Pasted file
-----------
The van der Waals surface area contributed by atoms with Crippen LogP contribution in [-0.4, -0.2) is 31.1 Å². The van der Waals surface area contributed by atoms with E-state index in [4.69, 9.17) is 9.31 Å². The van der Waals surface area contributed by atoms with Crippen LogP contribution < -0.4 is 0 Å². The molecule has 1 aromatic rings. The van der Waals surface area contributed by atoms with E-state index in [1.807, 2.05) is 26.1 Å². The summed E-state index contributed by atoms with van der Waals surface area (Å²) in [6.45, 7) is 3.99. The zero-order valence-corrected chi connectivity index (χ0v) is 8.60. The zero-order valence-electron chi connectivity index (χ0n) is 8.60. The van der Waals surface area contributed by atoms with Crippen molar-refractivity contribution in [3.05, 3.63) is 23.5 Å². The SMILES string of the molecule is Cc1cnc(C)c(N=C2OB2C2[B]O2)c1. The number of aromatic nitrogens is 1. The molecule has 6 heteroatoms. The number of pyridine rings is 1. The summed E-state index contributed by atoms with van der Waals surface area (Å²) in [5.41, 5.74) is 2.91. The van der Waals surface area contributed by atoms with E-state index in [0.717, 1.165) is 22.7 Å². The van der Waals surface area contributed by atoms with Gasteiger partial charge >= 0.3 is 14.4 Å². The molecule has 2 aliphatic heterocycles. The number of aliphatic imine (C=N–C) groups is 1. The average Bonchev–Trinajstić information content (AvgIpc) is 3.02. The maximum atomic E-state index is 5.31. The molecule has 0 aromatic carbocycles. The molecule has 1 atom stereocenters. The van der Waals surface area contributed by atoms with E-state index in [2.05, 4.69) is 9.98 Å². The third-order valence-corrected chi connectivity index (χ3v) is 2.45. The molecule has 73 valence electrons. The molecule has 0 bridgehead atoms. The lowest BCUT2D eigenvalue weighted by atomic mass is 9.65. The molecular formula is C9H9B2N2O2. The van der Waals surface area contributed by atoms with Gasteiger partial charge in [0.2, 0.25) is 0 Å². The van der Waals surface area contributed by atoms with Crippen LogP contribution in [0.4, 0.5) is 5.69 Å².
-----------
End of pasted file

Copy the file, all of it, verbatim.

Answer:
The van der Waals surface area contributed by atoms with Crippen LogP contribution in [-0.4, -0.2) is 31.1 Å². The van der Waals surface area contributed by atoms with E-state index in [4.69, 9.17) is 9.31 Å². The van der Waals surface area contributed by atoms with Crippen LogP contribution < -0.4 is 0 Å². The molecule has 1 aromatic rings. The van der Waals surface area contributed by atoms with E-state index in [1.807, 2.05) is 26.1 Å². The summed E-state index contributed by atoms with van der Waals surface area (Å²) in [6.45, 7) is 3.99. The zero-order valence-corrected chi connectivity index (χ0v) is 8.60. The zero-order valence-electron chi connectivity index (χ0n) is 8.60. The van der Waals surface area contributed by atoms with Crippen molar-refractivity contribution in [3.05, 3.63) is 23.5 Å². The SMILES string of the molecule is Cc1cnc(C)c(N=C2OB2C2[B]O2)c1. The number of aromatic nitrogens is 1. The molecule has 6 heteroatoms. The number of pyridine rings is 1. The summed E-state index contributed by atoms with van der Waals surface area (Å²) in [5.41, 5.74) is 2.91. The van der Waals surface area contributed by atoms with E-state index in [0.717, 1.165) is 22.7 Å². The van der Waals surface area contributed by atoms with Gasteiger partial charge >= 0.3 is 14.4 Å². The molecule has 2 aliphatic heterocycles. The number of aliphatic imine (C=N–C) groups is 1. The average Bonchev–Trinajstić information content (AvgIpc) is 3.02. The maximum atomic E-state index is 5.31. The molecule has 0 aromatic carbocycles. The molecule has 1 atom stereocenters. The van der Waals surface area contributed by atoms with E-state index in [2.05, 4.69) is 9.98 Å². The third-order valence-corrected chi connectivity index (χ3v) is 2.45. The molecule has 73 valence electrons. The molecule has 0 bridgehead atoms. The lowest BCUT2D eigenvalue weighted by atomic mass is 9.65. The molecular formula is C9H9B2N2O2. The van der Waals surface area contributed by atoms with Gasteiger partial charge in [0.2, 0.25) is 0 Å². The van der Waals surface area contributed by atoms with Crippen LogP contribution in [0.4, 0.5) is 5.69 Å².